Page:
Perfect fodder for school quizzes, the leaflet contains some fun, interesting facts about carrots.  Do you know, for example, how many carrots are bought in the UK every weekend?  Or why carrots are ‘put to bed’ in winter and harvested at midnight at the start of the new season in June?  For the answers visit www.britishcarrots.co.uk!

Carrots are incredibly versatile and can be eaten raw or cooked.  During the Second World War carrots were promoted as a replacement for sugar in many recipes due to their natural sweetness which probably explains their popularity with children.   If, as a mum though, you still struggle to think of ways to get your kids to eat more carrots, the Get Healthy with Dr Carrot leaflet can give some top tips to help make it happen eg mix mashed carrots with mashed potato and use to top cottage pie or fish pie.

Another sure-fire way to get children to eat better is to get them involved in cooking and the leaflet provides some simple recipes that youngsters should find easy to make and which have been developed by Dr Christian for that ‘celebrity flair and kudos’.

Dr Christian adds: “There’s so much to say about carrots.  They’re low in calories, low in fat and saturates, naturally low in salt but high in fibre making them the perfect snack to crunch on when you’re watching your weight or that of your children.  The beta-carotene, when converted into Vitamin A, is an important nutrient for eye health – a lack of it can cause blindness – and because beta-carotene is an important antioxidant, eating carrots helps to keep your skin healthy and elastic.”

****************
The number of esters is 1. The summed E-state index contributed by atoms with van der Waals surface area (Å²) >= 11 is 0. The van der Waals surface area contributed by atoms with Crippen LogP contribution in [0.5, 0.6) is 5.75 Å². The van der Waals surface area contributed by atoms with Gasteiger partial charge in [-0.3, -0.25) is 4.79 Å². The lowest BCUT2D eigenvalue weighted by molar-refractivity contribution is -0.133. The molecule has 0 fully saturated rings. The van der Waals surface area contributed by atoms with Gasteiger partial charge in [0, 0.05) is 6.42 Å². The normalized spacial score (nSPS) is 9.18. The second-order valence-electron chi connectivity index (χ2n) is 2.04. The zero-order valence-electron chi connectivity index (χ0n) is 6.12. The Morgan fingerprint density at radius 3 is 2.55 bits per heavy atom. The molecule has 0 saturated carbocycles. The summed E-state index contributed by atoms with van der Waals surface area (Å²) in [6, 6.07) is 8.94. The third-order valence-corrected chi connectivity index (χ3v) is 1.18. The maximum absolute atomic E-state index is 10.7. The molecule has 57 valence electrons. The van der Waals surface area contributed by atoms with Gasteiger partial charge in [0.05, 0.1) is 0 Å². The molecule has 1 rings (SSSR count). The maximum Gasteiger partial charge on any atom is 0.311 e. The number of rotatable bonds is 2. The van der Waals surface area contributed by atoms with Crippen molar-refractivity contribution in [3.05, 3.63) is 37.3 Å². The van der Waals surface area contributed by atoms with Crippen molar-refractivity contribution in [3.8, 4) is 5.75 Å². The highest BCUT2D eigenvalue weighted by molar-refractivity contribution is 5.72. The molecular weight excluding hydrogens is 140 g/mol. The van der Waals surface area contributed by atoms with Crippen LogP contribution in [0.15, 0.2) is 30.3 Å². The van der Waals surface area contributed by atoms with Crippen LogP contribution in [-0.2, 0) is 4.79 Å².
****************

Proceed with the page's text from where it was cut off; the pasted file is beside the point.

To find out more about the wonder of carrots and to download the Get Healthy with Dr Carrot leaflet visit www.britishcarrots.co.uk.

*The research to which Dr. Christian refers is the National Diet and Nutrition Survey of Young People¹ that revealed that 13 per cent of 11-14 year old boys and 20 per cent of 11-14 year old girls have vitamin A intakes below the minimum amount needed for good health.  This is also true of 16 per cent of men and 19 per cent of women aged between 19 and 24².

References:

¹  National Diet and Nutrition Survey:  Young People Aged 4-18 Years. 2000.
² National Diet and Nutrition Survey: Adults Aged 19-64 Years. Volume 2, 2003